American Eagle Still Flying (Fool Plate Special) August 19, 1999

An Investment Opinion

American Eagle Still Flying

By Louis Corrigan (TMF Seymor)
August 19, 1999

Casual apparel retailer American Eagle Outfitters (Nasdaq: AEOS) has "taken flight, and it shows no signs of landing." That's what I wrote last December about this company that now operates 426 stores in 43 states. It's what I might have written about the company a year and half earlier if I had been smart enough. And it's what ought to be said today, despite the combination of higher interest rates and the company's enormous same-store sales hurdles that have helped attract short-sellers to this high P/E retailer.

Last night, the company released second quarter earnings that were, predictably, well ahead of even the ever-rising expectations on Wall Street. Net sales chalked up a 42.0% gain to $178.6 million on a 19.8% comp-store sales increase for the quarter, ended July 31. Net income aired out a 77.4% gain to $16.9 million while earnings per share (EPS) shot up 75% to $0.35 from just $0.20 a year ago. The Street was looking for just $0.31 per share.

Unfortunately, American Eagle (AE) doesn't offer any other income or balance sheet data in its press release. Yet, year-to-date, sales are up 43.7% to $324.0 million on a 23.2% gain in same-store sales, and earnings per share (EPS) have risen 87.5% to $0.60 per share.

The quick read here is that sales overall have been booming, and sales at stores open for more than a year just continue to grow at an incredibly robust rate. That produces operating efficiencies that translate into rising margins and improved return on equity (ROE). According to Market Guide, ROE stood at 46.3% even before the latest numbers came in.

Though the stock was up $7/8 to $38 7/16 late this morning, that gain came only after a bounce off an early morning low of $35. Retailers can be hurt badly by an economic slowdown. And between rumblings of at least one more Fed rate hike this year and a stalled stock market, some of the joie de vivre that's kept consumers spending freely could be dampened over the next few months. All you have to do is consult last year's July through October stock charts for the major apparel retailers to see how kindly the market reacts to fears of rate hikes, recession, or both. Moreover, even well off its high of $52 3/8, American Eagle trades for about 24 times the current high-side earnings estimate of $1.58 per share for the year ending next January. And that estimate assumes 40% earnings growth this year.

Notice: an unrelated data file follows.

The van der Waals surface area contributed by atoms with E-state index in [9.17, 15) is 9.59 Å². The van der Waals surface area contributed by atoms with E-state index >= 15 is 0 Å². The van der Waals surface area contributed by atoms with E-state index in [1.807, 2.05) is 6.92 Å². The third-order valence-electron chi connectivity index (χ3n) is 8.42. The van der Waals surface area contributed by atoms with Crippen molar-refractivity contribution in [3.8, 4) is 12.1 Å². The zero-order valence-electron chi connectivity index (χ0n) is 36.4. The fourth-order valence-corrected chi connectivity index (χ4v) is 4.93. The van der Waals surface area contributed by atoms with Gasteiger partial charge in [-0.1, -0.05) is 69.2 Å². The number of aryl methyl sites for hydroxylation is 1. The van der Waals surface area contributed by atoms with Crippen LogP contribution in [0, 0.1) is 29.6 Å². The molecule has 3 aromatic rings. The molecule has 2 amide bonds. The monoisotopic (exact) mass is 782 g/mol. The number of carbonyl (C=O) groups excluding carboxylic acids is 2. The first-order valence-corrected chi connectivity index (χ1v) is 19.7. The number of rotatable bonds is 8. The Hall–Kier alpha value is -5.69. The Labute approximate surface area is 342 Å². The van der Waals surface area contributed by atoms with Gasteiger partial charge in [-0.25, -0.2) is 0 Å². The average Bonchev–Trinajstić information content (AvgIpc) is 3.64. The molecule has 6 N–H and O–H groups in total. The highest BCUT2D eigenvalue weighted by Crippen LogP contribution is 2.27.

The astonishing same-store sales gains of the past two years also reinforce the skepticism, and help explain why 2.4 million shares of AE had been shorted as of July. Even dynamic apparel retailers like the Gap (NYSE: GPS) have faltered after running up against difficult year-over-year comparisons. That's because a great period today means you've raised the bar next year. The short-sellers are looking out at AE's upcoming comp-store comparisons for the rest of the current FY99:

August 1998           +28.4%
September 1998        +23.7%
October 1998          +37.8%
November 1998         +24.8%
December 1998         +20.9%
January 1999          +33.5%

Given that these gains followed up on robust comps for the prior year, the shorts are right to take notice. Then again, consider how AE has done so far this year in leaping over FY98 comps:

Same-store sales         FY98         FY99
February                +40.7%       +32.7%
March                   +42.5%       +33.1%
April                   +79.0%       +16.9%
May                     +46.4%       +18.7%
June                    +26.4%       +26.3%
July                    +37.7%       +13.5%

Surely, the monthly same-store sales gain will not remain in double-digits indefinitely. But there's nothing yet in these numbers that suggests AE is having trouble finding new ways to manage its merchandise and brand to generate more sales.

Indeed, AE seems to occupy a sweet spot in the apparel market by offering a crowd of 16- to 34-year-olds modestly fashionable casual apparel, accessories, and footwear at value-oriented prices. So while its prices fall somewhere between the Gap and Old Navy, its overall stylings and brand more closely resemble Abercrombie & Fitch (NYSE: ANF), which has been one of the best-branded, highest performing specialty apparel retailers of the last couple of years. In fact, Abercrombie was so worried, it actually sued AE for knocking off its merchandise, image, and marketing. An Ohio court dismissed the lawsuit with prejudice last month.

Investors ought not dismiss American Eagle in the same fashion.